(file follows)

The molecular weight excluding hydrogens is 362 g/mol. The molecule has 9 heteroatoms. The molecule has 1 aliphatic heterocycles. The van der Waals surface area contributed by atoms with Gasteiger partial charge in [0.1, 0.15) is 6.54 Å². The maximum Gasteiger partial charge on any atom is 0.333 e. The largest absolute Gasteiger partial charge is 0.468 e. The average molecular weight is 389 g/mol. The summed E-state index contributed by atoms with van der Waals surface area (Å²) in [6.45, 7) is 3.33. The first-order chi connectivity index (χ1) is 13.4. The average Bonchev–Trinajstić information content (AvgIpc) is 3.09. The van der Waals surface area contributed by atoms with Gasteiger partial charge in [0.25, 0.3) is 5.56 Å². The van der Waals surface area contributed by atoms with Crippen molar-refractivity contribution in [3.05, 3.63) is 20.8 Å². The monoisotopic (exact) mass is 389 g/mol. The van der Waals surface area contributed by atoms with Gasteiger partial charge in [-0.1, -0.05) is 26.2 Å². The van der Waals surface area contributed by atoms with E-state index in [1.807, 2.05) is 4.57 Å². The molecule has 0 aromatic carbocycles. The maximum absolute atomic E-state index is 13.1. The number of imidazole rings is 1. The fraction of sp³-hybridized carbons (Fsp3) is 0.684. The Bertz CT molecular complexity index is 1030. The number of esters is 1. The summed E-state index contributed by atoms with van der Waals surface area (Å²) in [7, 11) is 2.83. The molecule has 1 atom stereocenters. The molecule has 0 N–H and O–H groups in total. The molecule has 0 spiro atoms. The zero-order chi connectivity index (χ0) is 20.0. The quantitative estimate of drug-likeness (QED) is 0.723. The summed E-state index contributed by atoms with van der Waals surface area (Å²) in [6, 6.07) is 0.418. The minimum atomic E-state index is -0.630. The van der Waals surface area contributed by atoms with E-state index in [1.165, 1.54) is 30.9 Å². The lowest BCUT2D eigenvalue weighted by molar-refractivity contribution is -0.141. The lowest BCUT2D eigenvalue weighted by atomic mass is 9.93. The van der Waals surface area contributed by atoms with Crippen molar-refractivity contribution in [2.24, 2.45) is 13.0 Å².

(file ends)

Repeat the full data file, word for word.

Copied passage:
The molecular weight excluding hydrogens is 362 g/mol. The molecule has 9 heteroatoms. The molecule has 1 aliphatic heterocycles. The van der Waals surface area contributed by atoms with Gasteiger partial charge in [0.1, 0.15) is 6.54 Å². The maximum Gasteiger partial charge on any atom is 0.333 e. The largest absolute Gasteiger partial charge is 0.468 e. The average molecular weight is 389 g/mol. The summed E-state index contributed by atoms with van der Waals surface area (Å²) in [6.45, 7) is 3.33. The first-order chi connectivity index (χ1) is 13.4. The average Bonchev–Trinajstić information content (AvgIpc) is 3.09. The van der Waals surface area contributed by atoms with Gasteiger partial charge in [0.25, 0.3) is 5.56 Å². The van der Waals surface area contributed by atoms with Crippen molar-refractivity contribution in [3.05, 3.63) is 20.8 Å². The monoisotopic (exact) mass is 389 g/mol. The van der Waals surface area contributed by atoms with Gasteiger partial charge in [-0.1, -0.05) is 26.2 Å². The van der Waals surface area contributed by atoms with E-state index in [1.807, 2.05) is 4.57 Å². The molecule has 0 aromatic carbocycles. The maximum absolute atomic E-state index is 13.1. The number of imidazole rings is 1. The fraction of sp³-hybridized carbons (Fsp3) is 0.684. The Bertz CT molecular complexity index is 1030. The number of esters is 1. The summed E-state index contributed by atoms with van der Waals surface area (Å²) in [7, 11) is 2.83. The molecule has 1 atom stereocenters. The molecule has 0 N–H and O–H groups in total. The molecule has 0 spiro atoms. The zero-order chi connectivity index (χ0) is 20.0. The quantitative estimate of drug-likeness (QED) is 0.723. The summed E-state index contributed by atoms with van der Waals surface area (Å²) in [6, 6.07) is 0.418. The minimum atomic E-state index is -0.630. The van der Waals surface area contributed by atoms with E-state index in [1.165, 1.54) is 30.9 Å². The lowest BCUT2D eigenvalue weighted by molar-refractivity contribution is -0.141. The lowest BCUT2D eigenvalue weighted by atomic mass is 9.93. The van der Waals surface area contributed by atoms with Crippen molar-refractivity contribution in [2.24, 2.45) is 13.0 Å².